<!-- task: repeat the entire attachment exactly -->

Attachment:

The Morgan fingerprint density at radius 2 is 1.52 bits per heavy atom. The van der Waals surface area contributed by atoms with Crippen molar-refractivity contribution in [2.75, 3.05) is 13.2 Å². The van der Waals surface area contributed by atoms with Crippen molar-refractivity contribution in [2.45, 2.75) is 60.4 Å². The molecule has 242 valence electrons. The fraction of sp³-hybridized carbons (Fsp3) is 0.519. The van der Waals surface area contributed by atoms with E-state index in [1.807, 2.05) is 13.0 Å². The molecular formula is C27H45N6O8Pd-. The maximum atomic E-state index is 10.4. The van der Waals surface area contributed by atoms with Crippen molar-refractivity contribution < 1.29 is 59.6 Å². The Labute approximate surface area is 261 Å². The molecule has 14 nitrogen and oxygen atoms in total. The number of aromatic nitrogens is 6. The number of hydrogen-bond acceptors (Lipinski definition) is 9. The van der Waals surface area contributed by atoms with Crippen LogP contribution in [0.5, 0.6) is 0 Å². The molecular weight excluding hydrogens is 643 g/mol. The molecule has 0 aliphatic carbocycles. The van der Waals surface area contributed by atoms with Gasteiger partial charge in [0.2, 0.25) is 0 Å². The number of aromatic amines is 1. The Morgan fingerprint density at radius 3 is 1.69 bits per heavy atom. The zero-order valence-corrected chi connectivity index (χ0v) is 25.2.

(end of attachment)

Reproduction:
The Morgan fingerprint density at radius 2 is 1.52 bits per heavy atom. The van der Waals surface area contributed by atoms with Crippen molar-refractivity contribution in [2.75, 3.05) is 13.2 Å². The van der Waals surface area contributed by atoms with Crippen molar-refractivity contribution in [2.45, 2.75) is 60.4 Å². The molecule has 242 valence electrons. The fraction of sp³-hybridized carbons (Fsp3) is 0.519. The van der Waals surface area contributed by atoms with E-state index in [1.807, 2.05) is 13.0 Å². The molecular formula is C27H45N6O8Pd-. The maximum atomic E-state index is 10.4. The van der Waals surface area contributed by atoms with Crippen molar-refractivity contribution < 1.29 is 59.6 Å². The Labute approximate surface area is 261 Å². The molecule has 14 nitrogen and oxygen atoms in total. The number of aromatic nitrogens is 6. The number of hydrogen-bond acceptors (Lipinski definition) is 9. The van der Waals surface area contributed by atoms with Crippen LogP contribution in [0.5, 0.6) is 0 Å². The molecular weight excluding hydrogens is 643 g/mol. The molecule has 0 aliphatic carbocycles. The van der Waals surface area contributed by atoms with Gasteiger partial charge in [0.2, 0.25) is 0 Å². The number of aromatic amines is 1. The Morgan fingerprint density at radius 3 is 1.69 bits per heavy atom. The zero-order valence-corrected chi connectivity index (χ0v) is 25.2.